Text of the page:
Sedona, Arizona: the Ultimate Weekend Getaway

The United States possesses its own unique collection of hidden gems. One such place is Sedona, Arizona. Though it is not hidden, per se, it provides a welcome respite from the busyness of one’s day-to-day routine.

Perhaps the most awe-inspiring aspect of this southwestern sanctuary is its stunning red rocks. Layers upon layers of glorious red, orange, and tan hues color the cliffs and spires that surround the town. My family stayed in Boynton Canyon, so we were actually surrounded by the rocks, which rose to impressive heights all around us. We had to crane our necks to capture the canyon’s entirety.

The geological splendors of Sedona also serve as an intriguing link to the past. One can only imagine how old the layers of rock at the bottom of the cliffs are. As time progressed, more layers were continuously added. The spires and unique formations were created from years and years of weather, shaped by the wind and rain. Pondering the history of one’s physical surroundings is certainly exciting, especially when the evidence of aging is so visible.

The Enchantment Resort, approximately 15 minutes from town and tucked away in the canyon, was an absolute delight. The distance from town was in fact an advantage, adding an element of privacy and intimacy. Large windows allow guests to fully take in the splendor of their surroundings while tasteful southwestern décor adds to the hotel’s allure. The Enchantment also boasts delicious, sophisticated cuisine.

Mii Amo Café serves fresh, healthy, and seasonally-inspired dishes in an unfortunately cafeteria-like setting. While it is a perfect spot for breakfast or lunch, I would forgo the café for a more elegant option come dinnertime. This place is more intended for pre- and post-spa nourishment.

Tii Gavo is a casual restaurant offering delicious food with a nod to traditional southwestern flavors. A good place for groups, picky eaters (like myself) can find a dish to their liking while sports fans enjoy the latest game at the bar.

Che Ah Chi, the resort’s signature restaurant, serves breakfast and dinner in a rather hotel-like atmosphere but, at breakfast, the views make up for it and at night, the room is dimly lit. Perhaps I am being slightly harsh, as the restaurant certainly is elegant, but it would be even more so with a more modern and fresh makeover. The food, however, certainly steals the show and quickly eclipses any ambience-related qualms. Che Ah Chi celebrates Native American and southwestern flavors, especially with their divine vegetable dishes. Unfortunately, dessert was slightly lacking, as the ice cream was a bit gummy and unimpressive flavor-wise.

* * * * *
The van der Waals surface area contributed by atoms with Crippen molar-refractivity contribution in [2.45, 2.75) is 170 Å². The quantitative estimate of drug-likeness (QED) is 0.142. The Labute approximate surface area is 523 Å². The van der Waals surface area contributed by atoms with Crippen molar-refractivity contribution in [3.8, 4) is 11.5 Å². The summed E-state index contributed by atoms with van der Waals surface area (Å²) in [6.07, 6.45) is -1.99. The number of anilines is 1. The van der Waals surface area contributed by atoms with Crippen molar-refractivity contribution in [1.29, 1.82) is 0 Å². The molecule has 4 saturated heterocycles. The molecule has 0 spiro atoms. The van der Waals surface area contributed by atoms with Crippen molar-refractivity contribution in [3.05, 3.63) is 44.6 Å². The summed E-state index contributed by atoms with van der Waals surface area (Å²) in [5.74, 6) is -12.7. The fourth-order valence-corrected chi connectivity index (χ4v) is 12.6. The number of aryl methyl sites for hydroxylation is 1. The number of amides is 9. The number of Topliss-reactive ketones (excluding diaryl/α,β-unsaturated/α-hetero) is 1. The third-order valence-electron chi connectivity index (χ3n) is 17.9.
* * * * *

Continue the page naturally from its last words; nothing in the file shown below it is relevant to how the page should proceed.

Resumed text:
If you do decide to venture out into town for an evening, the Elote Café is an excellent option. The atmosphere is certainly nothing special, but the liveliness of the place more than makes up for it (they take no reservations, so expect a LOT of people and long wait times), and the food is more than worth the daunting wait. I have always possessed a deep distaste for (Americanized) Mexican food, as I always viewed it a heavy and bloat-inducing. The Elote Café converted me. While the restaurant is certainly still indulgent, the food is bright, flavorful, modern, and absolutely delicious. There are more options than tacos and enchiladas. I ordered the sea bass adobo–a perfectly tender, and very spicy, grilled fillet of fish with salsa verde and pickled onions. Everything from the guacamole to the vanilla agave ice cream was perfectly executed. Each component of the meal had so much thought put into it, making it a truly satisfying and memorable meal.

Indulging in a spa treatment is also a lovely way to fully immerse yourself in the wellness-y vibe of Sedona. The Mii Amo Spa, though world-renowned and highly acclaimed, was unfortunately underwhelming. The treatments themselves, as well as the kind and amiable therapists, were outstanding, but the physical atmosphere of the spa was tired and outdated. Significant improvements could have been made regarding the spa waiting area, which was rather small. Things one would expect from an award-winning spa, such as cleanliness, aesthetically-pleasing massage rooms, and appropriately warm hot tub temperatures, seemed to go overlooked. I know how blessed I am to even be able to go to a spa. While back from college for Winter Break, a massage was a lovely–and much appreciated–treat, but for the exorbitant spa prices, however, the physical atmosphere was lacking.

Sedona is certainly a lovely place to visit. I was taken aback by its beauty, as I was not expecting such vividly-colored, nor beautifully shaped, rocks. The nature alone makes Sedona an extraordinary getaway, but the people, hotels, cuisine, and spas add a unique element that renders it even more enjoyable.

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